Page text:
Society in Gupta Period

The supremacy of the Brahmanas was increasing.

They were getting large-scale land grants not only from the rulers but from other people also.

The land was given along with administrative rights and tax exemptions.

Thus, a new class of brahmana landlords was created.

Supported by the king, they tended to exploit the peasants.


We also notice a proliferation of castes in this period.

While the foreigners and tribals heads were included as Kshatriyas, the ordinary tribals were given the status of shudras.

The position of shudras however improved somewhat during this period.

They were allowed to listen to the epics and the Puranas.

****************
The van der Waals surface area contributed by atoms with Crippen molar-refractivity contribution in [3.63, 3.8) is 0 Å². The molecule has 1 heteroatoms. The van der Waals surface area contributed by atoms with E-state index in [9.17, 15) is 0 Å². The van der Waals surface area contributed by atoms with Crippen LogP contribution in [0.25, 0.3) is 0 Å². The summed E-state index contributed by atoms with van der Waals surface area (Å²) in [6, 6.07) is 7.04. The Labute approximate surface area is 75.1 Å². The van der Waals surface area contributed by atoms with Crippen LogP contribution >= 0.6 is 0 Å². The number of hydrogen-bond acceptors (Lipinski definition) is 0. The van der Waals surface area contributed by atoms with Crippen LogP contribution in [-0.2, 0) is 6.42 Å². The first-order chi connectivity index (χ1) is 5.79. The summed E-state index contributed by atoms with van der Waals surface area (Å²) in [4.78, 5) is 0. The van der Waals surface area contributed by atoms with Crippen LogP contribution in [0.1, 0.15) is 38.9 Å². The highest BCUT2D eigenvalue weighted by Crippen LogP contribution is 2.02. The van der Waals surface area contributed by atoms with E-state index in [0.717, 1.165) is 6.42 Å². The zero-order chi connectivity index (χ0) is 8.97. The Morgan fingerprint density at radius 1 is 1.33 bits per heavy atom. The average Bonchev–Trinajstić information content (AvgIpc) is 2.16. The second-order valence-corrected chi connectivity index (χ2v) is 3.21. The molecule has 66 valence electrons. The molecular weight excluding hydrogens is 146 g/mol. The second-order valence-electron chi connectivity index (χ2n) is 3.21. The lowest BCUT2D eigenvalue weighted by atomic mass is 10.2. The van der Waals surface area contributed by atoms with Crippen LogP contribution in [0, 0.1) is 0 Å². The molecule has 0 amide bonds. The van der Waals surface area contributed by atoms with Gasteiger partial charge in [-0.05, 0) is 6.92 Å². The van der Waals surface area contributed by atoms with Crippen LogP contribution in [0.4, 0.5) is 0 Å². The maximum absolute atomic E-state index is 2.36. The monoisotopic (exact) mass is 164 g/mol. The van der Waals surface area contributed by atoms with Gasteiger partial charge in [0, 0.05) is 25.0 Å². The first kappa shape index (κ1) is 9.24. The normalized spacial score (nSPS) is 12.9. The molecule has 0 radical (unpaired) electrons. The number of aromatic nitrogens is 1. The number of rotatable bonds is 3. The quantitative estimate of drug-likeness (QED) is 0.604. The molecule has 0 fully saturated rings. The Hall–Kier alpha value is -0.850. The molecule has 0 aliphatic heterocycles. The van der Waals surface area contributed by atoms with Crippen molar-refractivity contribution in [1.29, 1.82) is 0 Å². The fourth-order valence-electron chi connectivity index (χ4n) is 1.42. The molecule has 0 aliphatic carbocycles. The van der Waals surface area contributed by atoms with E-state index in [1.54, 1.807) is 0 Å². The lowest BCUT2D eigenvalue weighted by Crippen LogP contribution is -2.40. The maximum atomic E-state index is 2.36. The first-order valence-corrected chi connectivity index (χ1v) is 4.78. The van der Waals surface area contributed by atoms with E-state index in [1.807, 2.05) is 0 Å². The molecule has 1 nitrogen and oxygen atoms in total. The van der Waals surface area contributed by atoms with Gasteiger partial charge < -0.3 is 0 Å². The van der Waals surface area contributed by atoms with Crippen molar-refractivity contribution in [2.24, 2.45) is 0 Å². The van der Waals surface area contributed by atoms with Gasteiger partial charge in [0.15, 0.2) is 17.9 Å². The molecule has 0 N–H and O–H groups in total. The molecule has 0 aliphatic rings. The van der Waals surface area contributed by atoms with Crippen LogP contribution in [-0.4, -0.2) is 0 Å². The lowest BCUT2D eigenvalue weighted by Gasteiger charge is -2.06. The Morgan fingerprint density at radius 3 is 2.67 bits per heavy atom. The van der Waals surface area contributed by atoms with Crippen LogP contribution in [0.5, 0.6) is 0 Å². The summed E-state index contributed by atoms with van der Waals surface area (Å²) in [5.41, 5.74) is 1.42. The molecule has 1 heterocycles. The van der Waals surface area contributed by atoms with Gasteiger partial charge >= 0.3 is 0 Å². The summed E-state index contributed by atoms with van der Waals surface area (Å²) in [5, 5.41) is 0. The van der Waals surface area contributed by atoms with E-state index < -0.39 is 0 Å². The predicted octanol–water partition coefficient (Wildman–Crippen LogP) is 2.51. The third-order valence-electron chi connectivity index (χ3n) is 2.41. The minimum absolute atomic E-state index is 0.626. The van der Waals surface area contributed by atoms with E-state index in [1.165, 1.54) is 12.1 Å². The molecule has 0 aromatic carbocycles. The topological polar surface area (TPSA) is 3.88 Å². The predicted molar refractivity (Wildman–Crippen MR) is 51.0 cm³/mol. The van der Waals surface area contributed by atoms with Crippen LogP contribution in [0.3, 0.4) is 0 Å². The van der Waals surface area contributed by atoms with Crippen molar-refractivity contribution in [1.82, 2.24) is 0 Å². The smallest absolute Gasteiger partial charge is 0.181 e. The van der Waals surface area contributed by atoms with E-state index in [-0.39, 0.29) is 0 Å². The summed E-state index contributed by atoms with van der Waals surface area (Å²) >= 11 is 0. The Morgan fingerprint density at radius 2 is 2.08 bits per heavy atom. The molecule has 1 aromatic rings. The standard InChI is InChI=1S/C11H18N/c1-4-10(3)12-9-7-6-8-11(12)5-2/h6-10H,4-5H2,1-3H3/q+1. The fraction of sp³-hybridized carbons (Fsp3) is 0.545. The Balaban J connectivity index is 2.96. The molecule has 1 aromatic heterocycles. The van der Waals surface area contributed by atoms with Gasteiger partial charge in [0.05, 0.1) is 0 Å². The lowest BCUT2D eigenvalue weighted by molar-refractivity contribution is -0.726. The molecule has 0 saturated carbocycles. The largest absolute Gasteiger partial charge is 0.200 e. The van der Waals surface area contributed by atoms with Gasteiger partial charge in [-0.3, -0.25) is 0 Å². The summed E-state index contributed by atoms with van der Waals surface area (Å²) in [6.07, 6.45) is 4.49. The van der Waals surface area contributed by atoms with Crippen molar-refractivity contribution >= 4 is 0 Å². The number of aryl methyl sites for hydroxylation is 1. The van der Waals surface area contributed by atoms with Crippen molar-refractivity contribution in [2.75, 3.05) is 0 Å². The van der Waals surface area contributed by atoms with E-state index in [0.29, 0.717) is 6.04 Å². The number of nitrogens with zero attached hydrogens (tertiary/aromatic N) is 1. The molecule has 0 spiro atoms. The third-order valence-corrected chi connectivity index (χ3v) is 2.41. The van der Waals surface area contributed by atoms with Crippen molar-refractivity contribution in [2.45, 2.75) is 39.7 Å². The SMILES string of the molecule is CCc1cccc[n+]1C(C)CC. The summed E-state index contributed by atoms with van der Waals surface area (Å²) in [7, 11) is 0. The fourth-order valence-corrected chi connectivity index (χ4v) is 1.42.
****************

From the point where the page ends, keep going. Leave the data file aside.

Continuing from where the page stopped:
They could also perform some domestic rituals that were earlier prohibited for them.

In the seventh century, Hsuan Tsang calls shudras as agriculturists and the vaishyas as traders.


A distinction was also made between shudras and untouchables.

The untouchables were treated lower in status than the shudras.

The untouchables are referred to as chandalas.

They lived outside the village and dealt in unclean jobs such as scavenging or butchery.


References to slaves are found in the contemporary Dharmashastras (Law Books).

Slaves were mainly domestic servants employed in cleaning and sweeping.

The prisoners of war, debt bondsmen, born of a slave woman were all considered slaves.


The status of women continued to decline in the Gupta period.

The women were not entitled to inherit property.

The free representation of females in art suggests that there was no purdah system in society.

However, there is evidence of the presence of the sati system.

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